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From the start Kreisler programmed his own pieces in recitals; but in about 1905 he started passing some off as works by composers of the past, even writing a ‘Vivaldi’ concerto. His excuse was that ‘when I was desirous of enlarging my programmes … I found it impudent and tactless to repeat my name endlessly on the programmes’. As only a relative handful of Baroque and Classical works were then known, no one spotted that his Vivaldi sounded nothing like real Vivaldi and that other pieces were also pastiches. It is amusing to read critics lambasting Kreisler for daring to play his own trifles on the same programmes as these superb pieces by great composers such as Pugnani and Couperin! Kreisler bare-facedly told one journalist that he ‘discovered a collection of MSS, music in the possession of the monks who inhabit one of the oldest monasteries in Europe, and so anxious was he to have them for his own that he copied one of the pieces on his shirt-cuff. To this the monks objected, and eventually Kreisler, after much persuasion, succeeded in purchasing the whole collection for a considerable sum of money’. In 1909 he told the New York Times: ‘I discovered the pieces in an old convent in the south of France. I have altogether 53 manuscripts of this sort in my possession. Five of them are more or less valueless. Forty-eight of them are gems.’ As years went by, style-conscious colleagues began to smell a rat. As early as 1910, Kreisler was ticked off by the Berlin critic Leopold Schmidt for including his own Caprice viennois next to gems by Lanner, and had to point out that the ‘Lanner’ pieces were also by him—they were his Liebesfreud and Liebesleid. In that very year, fourteen of the fakes were published as ‘Classical Manuscripts’—the publisher Willy Strecker of Schott had offered Kreisler $1,000 for twenty pieces—and within six months 70,000 copies were sold.
Also in 1910, Kreisler premiered Elgar’s Violin Concerto, dedicated to him, in London with the composer conducting. After brief army service in the Great War, he was wounded and honourably discharged. Moving to New York, he was at first treated as a hero; but once the United States entered the war in 1917 the attitude of many Americans, especially those in the provinces, changed—accused of sending money to the Austrian army, he pointed out that the funds were for his ageing father and war orphans. Fans in the big cities stood by him but it took him several years to recover his former popularity. By contrast he was welcomed back to London in 1920. In 1923 he toured the Far East and in 1924 he moved into a new house in Berlin; but with the advent of the Nazis in 1933, he boycotted Germany over the treatment of his fellow Jews. In 1934 he instructed his American publisher, Carl Fischer, to list the ‘Classical Manuscripts’ as his own compositions in the 1935 catalogue; but this change was pre-empted when the New York Times critic, Olin Downes, was asked to give a lecture-recital with Yehudi Menuhin and started investigating the origins of the Praeludium and Allegro. Kreisler admitted it was his own work and his deception made front-page news worldwide. Most people were amused but the English critic Ernest Newman took a particularly huffy attitude. Following the Anschluss of Austria by Hitler in 1938, Kreisler became a French citizen, then emigrated to the United States. In 1941 he was hit by a truck while absent-mindedly crossing a New York street, and although he recovered and did not stop playing in public until 1950, he was never the same force again. He died in New York on 29 January 1962.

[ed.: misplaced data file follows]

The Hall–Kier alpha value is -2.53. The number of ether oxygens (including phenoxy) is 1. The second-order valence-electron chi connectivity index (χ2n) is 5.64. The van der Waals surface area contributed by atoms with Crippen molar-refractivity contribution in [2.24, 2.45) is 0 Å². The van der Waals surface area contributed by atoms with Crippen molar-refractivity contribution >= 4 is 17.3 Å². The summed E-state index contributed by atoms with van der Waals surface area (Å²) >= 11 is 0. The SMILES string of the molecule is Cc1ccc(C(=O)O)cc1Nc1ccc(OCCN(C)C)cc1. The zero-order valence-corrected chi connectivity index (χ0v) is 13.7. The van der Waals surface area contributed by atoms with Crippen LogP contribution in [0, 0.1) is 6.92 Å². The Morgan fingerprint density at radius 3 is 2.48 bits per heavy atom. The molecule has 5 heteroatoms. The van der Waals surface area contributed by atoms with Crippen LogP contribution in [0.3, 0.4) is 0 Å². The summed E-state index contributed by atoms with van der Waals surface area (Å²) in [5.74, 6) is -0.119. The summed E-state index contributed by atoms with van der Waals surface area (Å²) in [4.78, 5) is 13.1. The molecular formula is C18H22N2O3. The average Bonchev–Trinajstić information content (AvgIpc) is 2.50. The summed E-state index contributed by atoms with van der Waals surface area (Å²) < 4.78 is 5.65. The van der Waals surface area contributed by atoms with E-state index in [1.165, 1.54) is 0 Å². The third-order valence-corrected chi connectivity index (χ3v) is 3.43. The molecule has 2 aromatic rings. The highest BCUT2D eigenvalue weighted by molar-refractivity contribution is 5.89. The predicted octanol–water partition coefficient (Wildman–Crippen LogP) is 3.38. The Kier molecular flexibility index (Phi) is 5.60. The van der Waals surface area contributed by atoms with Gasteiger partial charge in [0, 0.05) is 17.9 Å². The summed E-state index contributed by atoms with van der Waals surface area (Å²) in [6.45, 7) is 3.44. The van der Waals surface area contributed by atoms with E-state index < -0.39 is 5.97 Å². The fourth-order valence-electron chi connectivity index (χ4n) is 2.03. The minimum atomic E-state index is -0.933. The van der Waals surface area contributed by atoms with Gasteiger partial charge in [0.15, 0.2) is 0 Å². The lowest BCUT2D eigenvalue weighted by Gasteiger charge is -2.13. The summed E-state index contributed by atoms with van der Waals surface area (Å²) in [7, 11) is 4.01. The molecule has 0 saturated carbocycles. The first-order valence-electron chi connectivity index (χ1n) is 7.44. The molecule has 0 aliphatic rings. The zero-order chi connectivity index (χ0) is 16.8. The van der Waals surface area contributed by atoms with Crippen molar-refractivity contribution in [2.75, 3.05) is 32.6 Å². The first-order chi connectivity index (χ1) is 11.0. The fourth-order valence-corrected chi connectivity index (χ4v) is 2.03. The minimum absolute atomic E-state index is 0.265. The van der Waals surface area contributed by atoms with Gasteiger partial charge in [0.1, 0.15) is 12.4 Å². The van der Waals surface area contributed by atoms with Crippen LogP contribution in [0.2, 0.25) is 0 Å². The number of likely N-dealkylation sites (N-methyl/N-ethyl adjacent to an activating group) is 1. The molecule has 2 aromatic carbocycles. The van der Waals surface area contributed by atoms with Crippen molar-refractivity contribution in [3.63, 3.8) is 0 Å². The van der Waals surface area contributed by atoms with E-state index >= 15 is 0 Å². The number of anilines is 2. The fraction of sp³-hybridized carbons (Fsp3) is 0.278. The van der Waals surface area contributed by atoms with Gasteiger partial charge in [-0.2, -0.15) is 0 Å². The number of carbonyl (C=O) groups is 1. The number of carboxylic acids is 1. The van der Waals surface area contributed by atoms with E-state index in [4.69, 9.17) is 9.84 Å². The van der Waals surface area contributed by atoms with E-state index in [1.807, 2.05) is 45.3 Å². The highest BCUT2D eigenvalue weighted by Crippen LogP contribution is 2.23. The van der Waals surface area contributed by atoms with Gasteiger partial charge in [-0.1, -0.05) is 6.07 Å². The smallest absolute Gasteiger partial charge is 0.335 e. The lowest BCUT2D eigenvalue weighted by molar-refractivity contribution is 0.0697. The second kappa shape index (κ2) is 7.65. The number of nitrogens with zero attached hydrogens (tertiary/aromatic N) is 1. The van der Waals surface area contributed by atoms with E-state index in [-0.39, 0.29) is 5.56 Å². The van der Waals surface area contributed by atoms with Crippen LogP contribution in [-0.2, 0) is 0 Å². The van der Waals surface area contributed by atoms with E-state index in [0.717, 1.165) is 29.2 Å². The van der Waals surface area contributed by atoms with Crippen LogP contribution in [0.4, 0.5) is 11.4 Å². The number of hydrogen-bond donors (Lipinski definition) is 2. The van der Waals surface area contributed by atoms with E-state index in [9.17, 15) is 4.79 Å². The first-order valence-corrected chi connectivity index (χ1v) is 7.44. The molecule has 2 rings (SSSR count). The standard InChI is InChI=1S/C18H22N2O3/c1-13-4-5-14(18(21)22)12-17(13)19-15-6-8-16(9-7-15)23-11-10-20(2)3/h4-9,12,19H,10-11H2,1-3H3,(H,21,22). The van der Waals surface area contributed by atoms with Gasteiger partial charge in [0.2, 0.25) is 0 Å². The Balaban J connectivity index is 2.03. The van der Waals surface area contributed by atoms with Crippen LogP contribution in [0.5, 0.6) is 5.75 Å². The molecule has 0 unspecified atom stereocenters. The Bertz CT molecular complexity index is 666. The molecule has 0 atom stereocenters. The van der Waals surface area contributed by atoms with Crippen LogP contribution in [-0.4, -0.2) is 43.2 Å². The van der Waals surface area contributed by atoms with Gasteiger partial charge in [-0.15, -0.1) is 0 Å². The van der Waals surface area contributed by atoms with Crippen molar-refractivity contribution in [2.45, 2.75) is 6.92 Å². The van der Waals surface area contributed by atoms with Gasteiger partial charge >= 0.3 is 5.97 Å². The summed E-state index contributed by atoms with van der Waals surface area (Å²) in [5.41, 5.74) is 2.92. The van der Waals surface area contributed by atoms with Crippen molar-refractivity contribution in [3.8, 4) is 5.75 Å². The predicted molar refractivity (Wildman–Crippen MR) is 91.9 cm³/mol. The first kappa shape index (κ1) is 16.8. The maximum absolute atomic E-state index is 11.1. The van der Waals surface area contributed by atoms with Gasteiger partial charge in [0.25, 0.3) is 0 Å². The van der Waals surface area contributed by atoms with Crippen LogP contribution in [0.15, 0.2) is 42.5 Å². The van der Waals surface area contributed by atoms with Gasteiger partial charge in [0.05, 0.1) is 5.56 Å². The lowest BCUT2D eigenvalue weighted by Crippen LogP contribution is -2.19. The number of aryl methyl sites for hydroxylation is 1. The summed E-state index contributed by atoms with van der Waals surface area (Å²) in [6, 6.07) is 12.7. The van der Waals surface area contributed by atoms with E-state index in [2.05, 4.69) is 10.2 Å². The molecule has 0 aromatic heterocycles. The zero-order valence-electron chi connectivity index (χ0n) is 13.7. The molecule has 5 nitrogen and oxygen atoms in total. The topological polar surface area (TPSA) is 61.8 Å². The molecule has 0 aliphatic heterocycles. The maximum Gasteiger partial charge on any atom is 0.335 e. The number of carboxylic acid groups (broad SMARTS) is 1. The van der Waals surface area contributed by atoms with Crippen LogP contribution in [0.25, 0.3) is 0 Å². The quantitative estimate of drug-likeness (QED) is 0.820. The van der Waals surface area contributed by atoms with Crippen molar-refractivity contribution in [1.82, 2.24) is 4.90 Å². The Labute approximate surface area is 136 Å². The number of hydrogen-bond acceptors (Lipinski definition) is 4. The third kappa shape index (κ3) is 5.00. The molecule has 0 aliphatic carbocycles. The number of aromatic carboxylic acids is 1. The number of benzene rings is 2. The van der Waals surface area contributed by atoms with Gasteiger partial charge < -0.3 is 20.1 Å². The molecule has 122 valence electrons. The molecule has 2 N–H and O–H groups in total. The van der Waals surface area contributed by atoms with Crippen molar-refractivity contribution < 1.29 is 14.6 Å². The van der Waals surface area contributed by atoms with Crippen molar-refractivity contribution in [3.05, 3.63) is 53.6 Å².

Kreisler’s compositions include two operettas and a string quartet. His popular pieces, some of which he recorded as many as six times, were published as Folksongs from Austria, Small Pieces, Classical Manuscripts, Masterworks of the Violin, Original Compositions and Transcriptions. They reflect his twin skills as a colorist on the violin and as a pianist—he and Harold Bauer once performed Beethoven’s ‘Kreutzer’ Violin Sonata in New York, then switched instruments to play it again at the after-concert party.
from notes by Tully Potter © 2014